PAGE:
China is Scooping Up Cheap U.S. Real Estate

Posted by - Wednesday, June 13th, 2012

For the past five years, Canadian investment in U.S. real estate has skyrocketed. Out of all foreign property sales in the U.S., Canadians purchased 24% this past year...

But another group of foreign buyers is growing—and fast. Chinese buyers purchased 11% of all foreign real estate sales in the U.S. between March 2011 and March 2012.

And a new report by the National Association of Realtors showed that these Chinese purchases have grown by 23% between this 12 month period and last.

Foreign purchases in general grew, too. In the March 2010 to March 2011 period, foreign buyers spent $66.4 billion in the U.S. In the following 12-month period, this number grew to $82.5 billion.

Though foreigners only make up about 9% of all real estate buyers in the United States, this spending growth is significant.

From the Financial Times:

“International Chinese buyers are seen as a very desirable market by real estate agents at the moment,” said Jed Smith, managing director at the NAR. “The strongest growth is coming from China and the rise of Chinese buyers has made up for declines in sales from buyers from the UK and Mexico.”

In fact, back in 2007 buyers from the UK and Mexico made up the highest percentages of foreign buyers. At that time their respective 12% and 13% surpassed Canada's 11% and China's meager 5%.

But now, Chinese citizens, many of them very wealthy, are looking to move to the United States or maybe purchase a summer home. Either way, it's cheaper than the cost of a home in China.

And since the U.S. dollar is weak and U.S. property is affordable in comparison, it seems to be the perfect place to invest.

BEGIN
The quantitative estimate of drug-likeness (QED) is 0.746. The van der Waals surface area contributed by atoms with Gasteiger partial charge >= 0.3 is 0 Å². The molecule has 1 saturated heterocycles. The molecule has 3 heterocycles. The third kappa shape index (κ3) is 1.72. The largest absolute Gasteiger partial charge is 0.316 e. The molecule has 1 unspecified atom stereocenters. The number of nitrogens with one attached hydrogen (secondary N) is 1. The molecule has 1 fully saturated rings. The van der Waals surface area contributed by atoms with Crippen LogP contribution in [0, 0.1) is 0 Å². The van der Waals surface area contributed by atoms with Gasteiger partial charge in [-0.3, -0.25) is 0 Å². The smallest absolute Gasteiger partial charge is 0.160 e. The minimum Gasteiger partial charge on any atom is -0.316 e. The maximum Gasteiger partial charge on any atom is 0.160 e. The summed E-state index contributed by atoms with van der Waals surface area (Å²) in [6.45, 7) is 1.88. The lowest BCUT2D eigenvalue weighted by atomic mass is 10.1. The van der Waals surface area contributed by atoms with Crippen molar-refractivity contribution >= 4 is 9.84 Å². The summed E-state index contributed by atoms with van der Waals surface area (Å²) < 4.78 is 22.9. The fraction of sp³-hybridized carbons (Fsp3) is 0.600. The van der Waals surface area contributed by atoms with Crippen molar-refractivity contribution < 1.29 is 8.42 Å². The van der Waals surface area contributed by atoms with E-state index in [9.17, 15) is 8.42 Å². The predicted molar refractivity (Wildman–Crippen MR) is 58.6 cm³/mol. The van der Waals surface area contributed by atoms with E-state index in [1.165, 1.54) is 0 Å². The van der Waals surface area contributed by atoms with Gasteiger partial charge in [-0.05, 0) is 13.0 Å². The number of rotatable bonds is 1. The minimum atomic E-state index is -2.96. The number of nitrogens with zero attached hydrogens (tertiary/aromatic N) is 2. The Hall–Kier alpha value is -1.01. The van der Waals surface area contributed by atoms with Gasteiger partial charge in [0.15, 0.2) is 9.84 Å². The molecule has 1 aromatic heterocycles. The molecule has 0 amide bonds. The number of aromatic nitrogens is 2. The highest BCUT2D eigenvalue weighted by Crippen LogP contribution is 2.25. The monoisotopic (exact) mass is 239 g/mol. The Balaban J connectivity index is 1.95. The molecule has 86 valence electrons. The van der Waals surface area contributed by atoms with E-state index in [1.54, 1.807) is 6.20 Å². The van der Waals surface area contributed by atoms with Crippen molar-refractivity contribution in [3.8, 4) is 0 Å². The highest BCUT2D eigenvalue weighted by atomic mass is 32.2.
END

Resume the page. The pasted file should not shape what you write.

In the past four years, the number of foreigners purchasing properties over $1 million in price has grown. Just last year, 5% of buyers made purchases in that price range, while this year it doubled to 10%.

On top of that, the U.S. Citizenship and Immigration Services (USCIS) started the Immigrant Investor Program, or EB-5, in 1990. If a foreigner invests in what the USCIS calls a “new commercial enterprise” to create 10 or more jobs, the investor will be awarded a green card. The minimum investment for a high unemployment or rural area is $500,000, while the general minimum is $1 million.

And this, too, has shown that these Chinese buyers have money.

In 2010, 772 Chinese investors applied for the EB-5 program. In just the first quarter of 2012, this jumped to 1,675 applications, compared to 2,408 applications for all of 2011.

As this interest in green cards from Chinese citizens continues to grow, we can be sure that the interest in real estate will continue to grow as well, particularly in the upper end of the real estate market.

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